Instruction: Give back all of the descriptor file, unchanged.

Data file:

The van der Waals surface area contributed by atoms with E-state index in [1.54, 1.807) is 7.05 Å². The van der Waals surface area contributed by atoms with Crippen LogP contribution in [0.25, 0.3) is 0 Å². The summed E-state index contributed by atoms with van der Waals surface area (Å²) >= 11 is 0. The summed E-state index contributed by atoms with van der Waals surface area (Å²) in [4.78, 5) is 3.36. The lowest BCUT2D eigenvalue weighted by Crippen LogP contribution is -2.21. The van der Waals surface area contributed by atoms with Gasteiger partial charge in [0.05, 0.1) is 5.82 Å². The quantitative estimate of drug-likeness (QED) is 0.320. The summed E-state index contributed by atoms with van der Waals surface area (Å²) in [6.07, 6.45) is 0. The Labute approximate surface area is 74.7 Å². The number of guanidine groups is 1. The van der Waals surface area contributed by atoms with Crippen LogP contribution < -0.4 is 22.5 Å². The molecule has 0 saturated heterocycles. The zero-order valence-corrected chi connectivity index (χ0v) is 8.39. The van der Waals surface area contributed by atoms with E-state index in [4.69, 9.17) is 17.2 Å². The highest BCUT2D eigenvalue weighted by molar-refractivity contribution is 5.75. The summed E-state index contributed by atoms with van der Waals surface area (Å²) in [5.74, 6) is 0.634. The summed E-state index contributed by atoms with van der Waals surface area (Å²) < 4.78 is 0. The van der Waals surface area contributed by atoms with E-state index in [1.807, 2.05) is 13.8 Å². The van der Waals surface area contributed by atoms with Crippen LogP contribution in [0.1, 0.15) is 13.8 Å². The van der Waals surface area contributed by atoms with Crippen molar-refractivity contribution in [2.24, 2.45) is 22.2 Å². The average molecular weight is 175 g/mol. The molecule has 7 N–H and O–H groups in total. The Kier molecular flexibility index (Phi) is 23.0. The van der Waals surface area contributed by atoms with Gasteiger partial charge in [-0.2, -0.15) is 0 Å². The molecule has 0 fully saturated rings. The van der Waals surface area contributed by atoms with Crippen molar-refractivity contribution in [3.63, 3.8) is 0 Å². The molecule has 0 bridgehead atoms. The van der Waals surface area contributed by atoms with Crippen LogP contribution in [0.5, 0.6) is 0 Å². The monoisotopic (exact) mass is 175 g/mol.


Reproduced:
The van der Waals surface area contributed by atoms with E-state index in [1.54, 1.807) is 7.05 Å². The van der Waals surface area contributed by atoms with Crippen LogP contribution in [0.25, 0.3) is 0 Å². The summed E-state index contributed by atoms with van der Waals surface area (Å²) >= 11 is 0. The summed E-state index contributed by atoms with van der Waals surface area (Å²) in [4.78, 5) is 3.36. The lowest BCUT2D eigenvalue weighted by Crippen LogP contribution is -2.21. The van der Waals surface area contributed by atoms with Gasteiger partial charge in [0.05, 0.1) is 5.82 Å². The quantitative estimate of drug-likeness (QED) is 0.320. The summed E-state index contributed by atoms with van der Waals surface area (Å²) in [6.07, 6.45) is 0. The Labute approximate surface area is 74.7 Å². The number of guanidine groups is 1. The van der Waals surface area contributed by atoms with Crippen LogP contribution < -0.4 is 22.5 Å². The molecule has 0 saturated heterocycles. The zero-order valence-corrected chi connectivity index (χ0v) is 8.39. The van der Waals surface area contributed by atoms with E-state index in [4.69, 9.17) is 17.2 Å². The highest BCUT2D eigenvalue weighted by molar-refractivity contribution is 5.75. The summed E-state index contributed by atoms with van der Waals surface area (Å²) in [5.74, 6) is 0.634. The summed E-state index contributed by atoms with van der Waals surface area (Å²) < 4.78 is 0. The van der Waals surface area contributed by atoms with E-state index in [1.807, 2.05) is 13.8 Å². The van der Waals surface area contributed by atoms with Crippen LogP contribution in [0.1, 0.15) is 13.8 Å². The van der Waals surface area contributed by atoms with Crippen molar-refractivity contribution in [2.24, 2.45) is 22.2 Å². The average molecular weight is 175 g/mol. The molecule has 7 N–H and O–H groups in total. The Kier molecular flexibility index (Phi) is 23.0. The van der Waals surface area contributed by atoms with Gasteiger partial charge in [-0.2, -0.15) is 0 Å². The molecule has 0 fully saturated rings. The van der Waals surface area contributed by atoms with Crippen molar-refractivity contribution in [3.63, 3.8) is 0 Å². The molecule has 0 bridgehead atoms. The van der Waals surface area contributed by atoms with Crippen LogP contribution in [0.5, 0.6) is 0 Å². The monoisotopic (exact) mass is 175 g/mol.